So a lot of people apparently have some very significant, deep traditions based around Easter long weekend. From church, to Good Friday Fish to family celebrations….I admire the concept of these traditions; but they are certainly not for me.
For the last few years our tradition has been getting together our group of wonderful friends and camping out on an olive farm in the Victorian Grampians. It may not be very traditional but it’s a wonderful time away with the best people you will meet. Our baking however is reduced to being as creative as we can over the campfire. Trust me, the feasts we come up with are pretty impressive given the surroundings (Full hot breakfast?Mexican fiesta? Roasted peaches stuffed with raspberries and white chocolate?) but it’s certainly nothing blog worthy.
The amazing moonlit cooking crew at the Grampians
Due to a hectic few months of surgery, wrapping up at one job and starting another, training for the Oxfam 100km, weddings, engagements and just general life…I’ve found myself a little exhausted. As a result I’m spending this long weekend at home for some much needed r and r. However not even one day in and I’m already getting stuck into the kitchen for some festive baking.
It’s Hot Cross Bun time!
It’s no secret that I used to work in the head office of the wonderful Bakers Delight so their bakers have set some pretty high standard to work against. I’ve watched literally thousands of hand cut hot cross buns getting pulled out of their provers and ovens so I’ve told myself nice and early that there is no point trying to compete with their traditional buns. So I’ve decided to make up a cheeky variation!
I cam across a fig and chocolate hot cross bun recipe just the other day and thought perfecto! This is my kind of thing! Only to found it chock full of spelt flour, stevia and almond milk. Now sure, I see the appeal for the health nuts around me….but I just can’t reduce the indulgence of festive baking down to a ‘healthy version’.Therefore, I’ve worked up my own recipe based on the Jamie Oliver hot cross dough and mixed up with the addition of dried fig and lovely dark chocolate chunks.
- 2 x 7 g sachet dried yeast
- 455 g strong bread flour , plus extra for dusting
- 1 teaspoon sea salt
- 2 teaspoon mixed spice
- 2 teaspoon cinnamon
- 1 teaspoon ginger
- 55 g caster sugar
- 1 large free range egg
- 2 tablespoons plain flour
- 75g dried fig, chopped
- 100g dark chocolate, chopped
- 100g sultanas
- 200 ml semi-skimmed milk
- 55 g unsalted butterCross mix
- 75g plain flour
- 5 tbsp waterGlaze
- 1/3 cup water
- 2 tbs caster sugar
- 1/2 tsp each cinnamon, sugar and mixed spice
1. Add the milk and 50ml water to a small pan and place over a low heat for a few minutes, or until slightly warm – 26 degrees is the temp you want but for those without cooking thermometers handy this should feel warm but not scalding to the touch.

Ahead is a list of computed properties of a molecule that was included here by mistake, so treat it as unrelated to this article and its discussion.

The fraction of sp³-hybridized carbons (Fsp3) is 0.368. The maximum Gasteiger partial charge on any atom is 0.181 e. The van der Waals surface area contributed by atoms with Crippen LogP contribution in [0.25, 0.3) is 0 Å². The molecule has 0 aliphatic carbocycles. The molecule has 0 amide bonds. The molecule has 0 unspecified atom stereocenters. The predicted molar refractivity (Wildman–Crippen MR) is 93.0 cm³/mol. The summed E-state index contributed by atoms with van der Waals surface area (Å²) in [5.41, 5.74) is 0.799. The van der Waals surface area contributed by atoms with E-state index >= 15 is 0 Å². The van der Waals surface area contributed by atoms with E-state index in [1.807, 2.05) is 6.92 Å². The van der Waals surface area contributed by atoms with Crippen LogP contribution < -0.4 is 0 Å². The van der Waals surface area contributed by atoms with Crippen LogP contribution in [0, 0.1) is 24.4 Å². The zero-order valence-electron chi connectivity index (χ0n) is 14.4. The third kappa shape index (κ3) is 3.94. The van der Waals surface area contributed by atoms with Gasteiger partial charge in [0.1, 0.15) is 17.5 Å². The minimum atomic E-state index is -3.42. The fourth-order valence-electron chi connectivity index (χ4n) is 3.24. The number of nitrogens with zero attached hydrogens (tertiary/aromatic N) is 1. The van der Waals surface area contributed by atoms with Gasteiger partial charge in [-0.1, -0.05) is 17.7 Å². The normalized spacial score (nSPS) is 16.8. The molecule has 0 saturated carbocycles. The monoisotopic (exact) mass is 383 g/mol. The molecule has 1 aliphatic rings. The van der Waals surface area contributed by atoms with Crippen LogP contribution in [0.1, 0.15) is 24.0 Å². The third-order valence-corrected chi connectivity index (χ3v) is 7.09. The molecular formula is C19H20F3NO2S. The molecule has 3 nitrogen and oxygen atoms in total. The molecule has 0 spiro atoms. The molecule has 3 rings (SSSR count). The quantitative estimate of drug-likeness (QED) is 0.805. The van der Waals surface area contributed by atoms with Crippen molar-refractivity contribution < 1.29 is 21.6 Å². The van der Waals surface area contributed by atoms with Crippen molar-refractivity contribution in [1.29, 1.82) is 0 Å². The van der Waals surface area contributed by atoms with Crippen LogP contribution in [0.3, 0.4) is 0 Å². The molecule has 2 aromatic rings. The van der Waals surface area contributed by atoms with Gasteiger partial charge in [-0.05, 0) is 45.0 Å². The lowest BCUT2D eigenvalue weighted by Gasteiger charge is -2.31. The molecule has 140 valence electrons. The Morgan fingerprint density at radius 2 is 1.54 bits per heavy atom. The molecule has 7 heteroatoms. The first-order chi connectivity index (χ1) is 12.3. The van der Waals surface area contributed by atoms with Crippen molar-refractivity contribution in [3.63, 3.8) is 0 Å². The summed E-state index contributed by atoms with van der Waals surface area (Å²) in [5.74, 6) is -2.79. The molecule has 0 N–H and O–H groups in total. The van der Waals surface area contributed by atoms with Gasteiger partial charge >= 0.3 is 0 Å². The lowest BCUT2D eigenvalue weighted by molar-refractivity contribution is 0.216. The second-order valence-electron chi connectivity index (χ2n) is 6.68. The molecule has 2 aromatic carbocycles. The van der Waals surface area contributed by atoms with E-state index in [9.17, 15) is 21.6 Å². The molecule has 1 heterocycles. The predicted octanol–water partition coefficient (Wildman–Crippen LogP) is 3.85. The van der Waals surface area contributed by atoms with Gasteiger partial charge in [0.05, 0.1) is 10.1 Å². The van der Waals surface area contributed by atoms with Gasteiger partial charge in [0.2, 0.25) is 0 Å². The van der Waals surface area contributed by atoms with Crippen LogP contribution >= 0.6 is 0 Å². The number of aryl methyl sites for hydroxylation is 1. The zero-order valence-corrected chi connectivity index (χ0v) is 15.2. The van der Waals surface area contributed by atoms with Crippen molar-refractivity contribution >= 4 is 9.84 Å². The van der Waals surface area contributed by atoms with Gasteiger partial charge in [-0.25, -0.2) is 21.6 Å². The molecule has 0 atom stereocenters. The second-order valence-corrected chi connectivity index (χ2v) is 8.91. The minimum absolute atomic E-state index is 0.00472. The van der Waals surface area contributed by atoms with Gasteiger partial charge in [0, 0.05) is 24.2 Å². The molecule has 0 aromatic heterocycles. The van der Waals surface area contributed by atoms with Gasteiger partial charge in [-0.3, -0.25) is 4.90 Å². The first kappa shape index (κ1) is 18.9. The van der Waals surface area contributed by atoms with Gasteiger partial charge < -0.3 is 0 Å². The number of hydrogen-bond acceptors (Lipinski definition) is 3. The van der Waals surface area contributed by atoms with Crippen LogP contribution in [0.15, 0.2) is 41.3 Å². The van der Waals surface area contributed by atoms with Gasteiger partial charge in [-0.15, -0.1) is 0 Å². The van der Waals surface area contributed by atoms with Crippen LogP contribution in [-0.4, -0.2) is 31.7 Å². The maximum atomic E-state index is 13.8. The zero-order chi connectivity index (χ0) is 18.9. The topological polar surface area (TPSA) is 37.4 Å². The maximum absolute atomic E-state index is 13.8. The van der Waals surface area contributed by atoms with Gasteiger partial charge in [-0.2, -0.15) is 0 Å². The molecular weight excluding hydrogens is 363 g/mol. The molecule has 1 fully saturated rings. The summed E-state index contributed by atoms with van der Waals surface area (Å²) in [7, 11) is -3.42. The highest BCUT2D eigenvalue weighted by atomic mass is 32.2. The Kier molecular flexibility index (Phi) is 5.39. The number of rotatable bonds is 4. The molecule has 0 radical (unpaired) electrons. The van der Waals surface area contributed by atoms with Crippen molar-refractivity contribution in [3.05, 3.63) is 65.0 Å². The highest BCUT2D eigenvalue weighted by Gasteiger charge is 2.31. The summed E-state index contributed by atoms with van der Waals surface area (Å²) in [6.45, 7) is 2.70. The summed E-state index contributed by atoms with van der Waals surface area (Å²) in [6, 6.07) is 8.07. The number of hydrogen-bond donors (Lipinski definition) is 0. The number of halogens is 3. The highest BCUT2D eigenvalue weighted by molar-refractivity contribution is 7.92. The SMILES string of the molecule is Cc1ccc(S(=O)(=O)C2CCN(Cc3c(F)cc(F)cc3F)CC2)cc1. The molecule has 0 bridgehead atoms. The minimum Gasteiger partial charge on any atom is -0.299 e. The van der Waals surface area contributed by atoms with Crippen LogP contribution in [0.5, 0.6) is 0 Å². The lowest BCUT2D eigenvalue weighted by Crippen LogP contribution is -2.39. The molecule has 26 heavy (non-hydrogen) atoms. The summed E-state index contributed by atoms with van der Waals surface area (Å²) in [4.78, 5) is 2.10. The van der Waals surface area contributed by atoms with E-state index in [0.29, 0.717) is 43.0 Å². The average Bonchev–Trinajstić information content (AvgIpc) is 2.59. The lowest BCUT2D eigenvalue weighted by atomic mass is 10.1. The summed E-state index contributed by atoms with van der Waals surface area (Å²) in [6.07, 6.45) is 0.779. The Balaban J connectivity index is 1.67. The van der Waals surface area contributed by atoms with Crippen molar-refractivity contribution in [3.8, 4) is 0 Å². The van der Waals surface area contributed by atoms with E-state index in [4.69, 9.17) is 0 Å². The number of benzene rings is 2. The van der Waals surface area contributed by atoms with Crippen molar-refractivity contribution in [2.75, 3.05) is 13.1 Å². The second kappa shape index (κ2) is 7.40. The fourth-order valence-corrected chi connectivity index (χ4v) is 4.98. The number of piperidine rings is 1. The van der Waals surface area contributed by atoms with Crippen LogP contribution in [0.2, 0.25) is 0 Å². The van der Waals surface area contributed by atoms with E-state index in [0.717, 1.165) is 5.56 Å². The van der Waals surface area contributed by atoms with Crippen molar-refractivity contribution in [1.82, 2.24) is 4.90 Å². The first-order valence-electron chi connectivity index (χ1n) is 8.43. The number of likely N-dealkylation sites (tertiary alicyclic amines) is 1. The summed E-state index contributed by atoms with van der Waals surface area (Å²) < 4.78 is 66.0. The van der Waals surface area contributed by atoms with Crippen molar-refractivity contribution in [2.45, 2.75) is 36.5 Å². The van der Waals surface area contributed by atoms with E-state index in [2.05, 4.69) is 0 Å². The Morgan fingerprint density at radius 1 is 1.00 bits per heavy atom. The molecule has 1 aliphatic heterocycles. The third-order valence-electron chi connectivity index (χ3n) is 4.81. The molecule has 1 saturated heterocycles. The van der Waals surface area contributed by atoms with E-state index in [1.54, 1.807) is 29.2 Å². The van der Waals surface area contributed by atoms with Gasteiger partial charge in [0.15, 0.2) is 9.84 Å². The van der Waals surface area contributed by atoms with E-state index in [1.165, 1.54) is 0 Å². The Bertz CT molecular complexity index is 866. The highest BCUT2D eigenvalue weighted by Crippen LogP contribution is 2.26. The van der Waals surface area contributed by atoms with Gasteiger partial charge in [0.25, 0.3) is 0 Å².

2. Meanwhile, add the butter to a separate pan and place over a low heat for a few minutes, or until melted, then set aside.
3. In a small bowl, soak your sultanas and figs in a small ball of water. A little dash of orange juice into this is a nice addition and infuses a little citrus into the fruit. Soaking your fruit will ensure plump moist sultanas
4. Transfer the warmed milk mixture to a medium bowl and stir in the yeast. Set aside.
5. Sift the flour into a large bowl, then add the salt, spices and the sugar.
6. Make a well in the centre and pour in the melted butter, followed by the yeast mixture. In a separate bowl, beat the egg and add it to the bowl.
7. Using a fork, mix well until you have a rough dough, then transfer to a clean flour dusted work surface and knead for around 10 minutes, or until soft and springy.
8. Return the dough to a flour dusted bowl, cover with a damp tea towel and leave to rise in a warm place for at least an hour, or until doubled in size.
9. Transfer the dough to a clean flour dusted work surface. Knock the air out by bashing it with your fist, then sprinkle over the dried fruit and chocolate and knead into the dough for 1 to 2 minutes.
10. Preheat the oven to 190C/375F/Gas 5. Grease and line a large baking tray.
11. Divide the dough into 12 equal pieces and roll each into balls. Evenly space them out on a lined baking tray as you go.
12. Cover with the tea towel and leave in a warm place for a further 30 minutes, or until doubled in size.
13. Meanwhile, place the plain flour and 5 tablespoons water into a small bowl and mix to a thick paste.
14. Gently pat down the risen buns then use the batter to carefully trace a cross over the top with a piping bag or spoon.
15. Place the buns into the preheated oven for 15 20 minutes, or until golden brown.
16. Transfer to a wire cooling rack. Meanwhile, heat caster sugar and water until sugar dissolved. Mix in spices and glaze immediately onto cooling buns liberally
17. Slice open the sticky hot cross buns, spread with a little butter and serve – delicious